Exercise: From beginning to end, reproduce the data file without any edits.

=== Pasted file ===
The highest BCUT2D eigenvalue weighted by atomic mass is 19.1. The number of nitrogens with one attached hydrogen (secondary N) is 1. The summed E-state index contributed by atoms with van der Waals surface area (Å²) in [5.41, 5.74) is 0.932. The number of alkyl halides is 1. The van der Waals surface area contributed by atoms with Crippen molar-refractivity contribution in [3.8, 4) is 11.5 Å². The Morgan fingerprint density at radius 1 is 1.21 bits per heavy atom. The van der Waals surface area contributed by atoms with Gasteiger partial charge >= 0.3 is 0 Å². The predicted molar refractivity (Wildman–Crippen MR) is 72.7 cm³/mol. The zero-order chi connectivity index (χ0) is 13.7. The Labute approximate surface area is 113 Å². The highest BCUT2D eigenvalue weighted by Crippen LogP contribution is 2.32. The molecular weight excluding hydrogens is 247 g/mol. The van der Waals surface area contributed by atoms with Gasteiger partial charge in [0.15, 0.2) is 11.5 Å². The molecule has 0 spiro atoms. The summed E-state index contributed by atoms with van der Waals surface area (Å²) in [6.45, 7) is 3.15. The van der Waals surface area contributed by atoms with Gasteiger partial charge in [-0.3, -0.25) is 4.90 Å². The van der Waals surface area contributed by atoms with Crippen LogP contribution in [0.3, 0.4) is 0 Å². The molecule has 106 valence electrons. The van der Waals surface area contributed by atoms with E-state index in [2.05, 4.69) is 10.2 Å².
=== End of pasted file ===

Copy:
The highest BCUT2D eigenvalue weighted by atomic mass is 19.1. The number of nitrogens with one attached hydrogen (secondary N) is 1. The summed E-state index contributed by atoms with van der Waals surface area (Å²) in [5.41, 5.74) is 0.932. The number of alkyl halides is 1. The van der Waals surface area contributed by atoms with Crippen molar-refractivity contribution in [3.8, 4) is 11.5 Å². The Morgan fingerprint density at radius 1 is 1.21 bits per heavy atom. The van der Waals surface area contributed by atoms with Gasteiger partial charge >= 0.3 is 0 Å². The predicted molar refractivity (Wildman–Crippen MR) is 72.7 cm³/mol. The zero-order chi connectivity index (χ0) is 13.7. The Labute approximate surface area is 113 Å². The highest BCUT2D eigenvalue weighted by Crippen LogP contribution is 2.32. The molecular weight excluding hydrogens is 247 g/mol. The van der Waals surface area contributed by atoms with Gasteiger partial charge in [0.15, 0.2) is 11.5 Å². The molecule has 0 spiro atoms. The summed E-state index contributed by atoms with van der Waals surface area (Å²) in [6.45, 7) is 3.15. The van der Waals surface area contributed by atoms with Gasteiger partial charge in [-0.3, -0.25) is 4.90 Å². The van der Waals surface area contributed by atoms with Crippen LogP contribution in [0.3, 0.4) is 0 Å². The molecule has 106 valence electrons. The van der Waals surface area contributed by atoms with E-state index in [2.05, 4.69) is 10.2 Å².